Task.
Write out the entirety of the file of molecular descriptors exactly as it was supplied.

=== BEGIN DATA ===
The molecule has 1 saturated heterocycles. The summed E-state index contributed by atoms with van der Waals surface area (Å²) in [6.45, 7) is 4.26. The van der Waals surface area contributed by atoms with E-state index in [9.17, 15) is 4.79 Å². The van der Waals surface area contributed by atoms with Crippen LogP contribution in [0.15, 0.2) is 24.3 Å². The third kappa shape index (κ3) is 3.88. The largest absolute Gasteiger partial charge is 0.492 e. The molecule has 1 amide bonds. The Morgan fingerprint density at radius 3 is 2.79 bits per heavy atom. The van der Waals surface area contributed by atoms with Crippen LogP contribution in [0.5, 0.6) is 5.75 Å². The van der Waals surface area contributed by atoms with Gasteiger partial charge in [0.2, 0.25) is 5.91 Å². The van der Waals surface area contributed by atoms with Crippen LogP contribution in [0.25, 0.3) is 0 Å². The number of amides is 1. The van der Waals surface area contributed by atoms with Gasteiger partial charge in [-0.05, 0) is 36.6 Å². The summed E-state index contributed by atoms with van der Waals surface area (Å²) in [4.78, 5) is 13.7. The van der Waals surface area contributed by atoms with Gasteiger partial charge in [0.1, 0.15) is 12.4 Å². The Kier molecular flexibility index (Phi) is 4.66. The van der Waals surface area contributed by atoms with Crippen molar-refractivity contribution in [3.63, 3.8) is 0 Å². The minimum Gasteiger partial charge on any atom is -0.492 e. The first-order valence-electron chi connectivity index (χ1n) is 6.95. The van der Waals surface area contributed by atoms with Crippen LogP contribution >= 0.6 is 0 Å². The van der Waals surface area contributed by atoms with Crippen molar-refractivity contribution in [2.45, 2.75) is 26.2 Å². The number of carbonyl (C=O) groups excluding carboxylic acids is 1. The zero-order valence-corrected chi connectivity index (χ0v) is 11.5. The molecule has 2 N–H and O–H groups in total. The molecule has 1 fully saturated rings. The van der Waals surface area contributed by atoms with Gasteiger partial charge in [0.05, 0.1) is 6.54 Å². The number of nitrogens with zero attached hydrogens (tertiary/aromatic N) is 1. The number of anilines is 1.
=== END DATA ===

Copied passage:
The molecule has 1 saturated heterocycles. The summed E-state index contributed by atoms with van der Waals surface area (Å²) in [6.45, 7) is 4.26. The van der Waals surface area contributed by atoms with E-state index in [9.17, 15) is 4.79 Å². The van der Waals surface area contributed by atoms with Crippen LogP contribution in [0.15, 0.2) is 24.3 Å². The third kappa shape index (κ3) is 3.88. The largest absolute Gasteiger partial charge is 0.492 e. The molecule has 1 amide bonds. The Morgan fingerprint density at radius 3 is 2.79 bits per heavy atom. The van der Waals surface area contributed by atoms with Crippen LogP contribution in [0.5, 0.6) is 5.75 Å². The van der Waals surface area contributed by atoms with Gasteiger partial charge in [0.2, 0.25) is 5.91 Å². The van der Waals surface area contributed by atoms with Crippen LogP contribution in [0.25, 0.3) is 0 Å². The number of amides is 1. The van der Waals surface area contributed by atoms with Gasteiger partial charge in [-0.05, 0) is 36.6 Å². The summed E-state index contributed by atoms with van der Waals surface area (Å²) in [4.78, 5) is 13.7. The van der Waals surface area contributed by atoms with Gasteiger partial charge in [0.1, 0.15) is 12.4 Å². The Kier molecular flexibility index (Phi) is 4.66. The van der Waals surface area contributed by atoms with Crippen molar-refractivity contribution in [3.63, 3.8) is 0 Å². The minimum Gasteiger partial charge on any atom is -0.492 e. The first-order valence-electron chi connectivity index (χ1n) is 6.95. The van der Waals surface area contributed by atoms with Crippen LogP contribution >= 0.6 is 0 Å². The van der Waals surface area contributed by atoms with Crippen molar-refractivity contribution in [2.45, 2.75) is 26.2 Å². The number of carbonyl (C=O) groups excluding carboxylic acids is 1. The zero-order valence-corrected chi connectivity index (χ0v) is 11.5. The molecule has 2 N–H and O–H groups in total. The molecule has 1 fully saturated rings. The van der Waals surface area contributed by atoms with Gasteiger partial charge in [0.05, 0.1) is 6.54 Å². The number of nitrogens with zero attached hydrogens (tertiary/aromatic N) is 1. The number of anilines is 1.